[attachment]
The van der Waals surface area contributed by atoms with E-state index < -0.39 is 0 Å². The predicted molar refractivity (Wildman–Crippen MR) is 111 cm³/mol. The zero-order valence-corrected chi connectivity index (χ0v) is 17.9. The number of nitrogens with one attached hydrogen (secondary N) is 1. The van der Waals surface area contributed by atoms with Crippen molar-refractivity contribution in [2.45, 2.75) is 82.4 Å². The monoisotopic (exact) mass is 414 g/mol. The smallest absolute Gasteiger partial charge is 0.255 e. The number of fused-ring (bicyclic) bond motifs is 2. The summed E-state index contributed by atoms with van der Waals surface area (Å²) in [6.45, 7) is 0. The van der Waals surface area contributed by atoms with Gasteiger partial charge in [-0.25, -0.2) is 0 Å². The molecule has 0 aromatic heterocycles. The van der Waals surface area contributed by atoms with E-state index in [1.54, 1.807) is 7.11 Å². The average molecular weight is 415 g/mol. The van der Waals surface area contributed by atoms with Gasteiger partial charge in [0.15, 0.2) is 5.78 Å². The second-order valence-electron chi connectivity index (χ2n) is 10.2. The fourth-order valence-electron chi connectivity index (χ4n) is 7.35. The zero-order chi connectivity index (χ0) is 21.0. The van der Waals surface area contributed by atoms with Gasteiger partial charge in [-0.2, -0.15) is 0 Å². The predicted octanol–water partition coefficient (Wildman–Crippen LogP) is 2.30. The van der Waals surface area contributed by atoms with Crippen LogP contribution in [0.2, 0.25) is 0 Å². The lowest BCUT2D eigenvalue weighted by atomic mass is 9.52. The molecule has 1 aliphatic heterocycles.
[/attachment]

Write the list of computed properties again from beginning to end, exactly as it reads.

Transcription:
The van der Waals surface area contributed by atoms with E-state index < -0.39 is 0 Å². The predicted molar refractivity (Wildman–Crippen MR) is 111 cm³/mol. The zero-order valence-corrected chi connectivity index (χ0v) is 17.9. The number of nitrogens with one attached hydrogen (secondary N) is 1. The van der Waals surface area contributed by atoms with Crippen molar-refractivity contribution in [2.45, 2.75) is 82.4 Å². The monoisotopic (exact) mass is 414 g/mol. The smallest absolute Gasteiger partial charge is 0.255 e. The number of fused-ring (bicyclic) bond motifs is 2. The summed E-state index contributed by atoms with van der Waals surface area (Å²) in [6.45, 7) is 0. The van der Waals surface area contributed by atoms with Gasteiger partial charge in [-0.25, -0.2) is 0 Å². The molecule has 0 aromatic heterocycles. The van der Waals surface area contributed by atoms with E-state index in [1.54, 1.807) is 7.11 Å². The average molecular weight is 415 g/mol. The van der Waals surface area contributed by atoms with Gasteiger partial charge in [0.15, 0.2) is 5.78 Å². The second-order valence-electron chi connectivity index (χ2n) is 10.2. The fourth-order valence-electron chi connectivity index (χ4n) is 7.35. The zero-order chi connectivity index (χ0) is 21.0. The van der Waals surface area contributed by atoms with Gasteiger partial charge in [-0.2, -0.15) is 0 Å². The predicted octanol–water partition coefficient (Wildman–Crippen LogP) is 2.30. The van der Waals surface area contributed by atoms with Crippen LogP contribution in [0.2, 0.25) is 0 Å². The lowest BCUT2D eigenvalue weighted by atomic mass is 9.52. The molecule has 1 aliphatic heterocycles.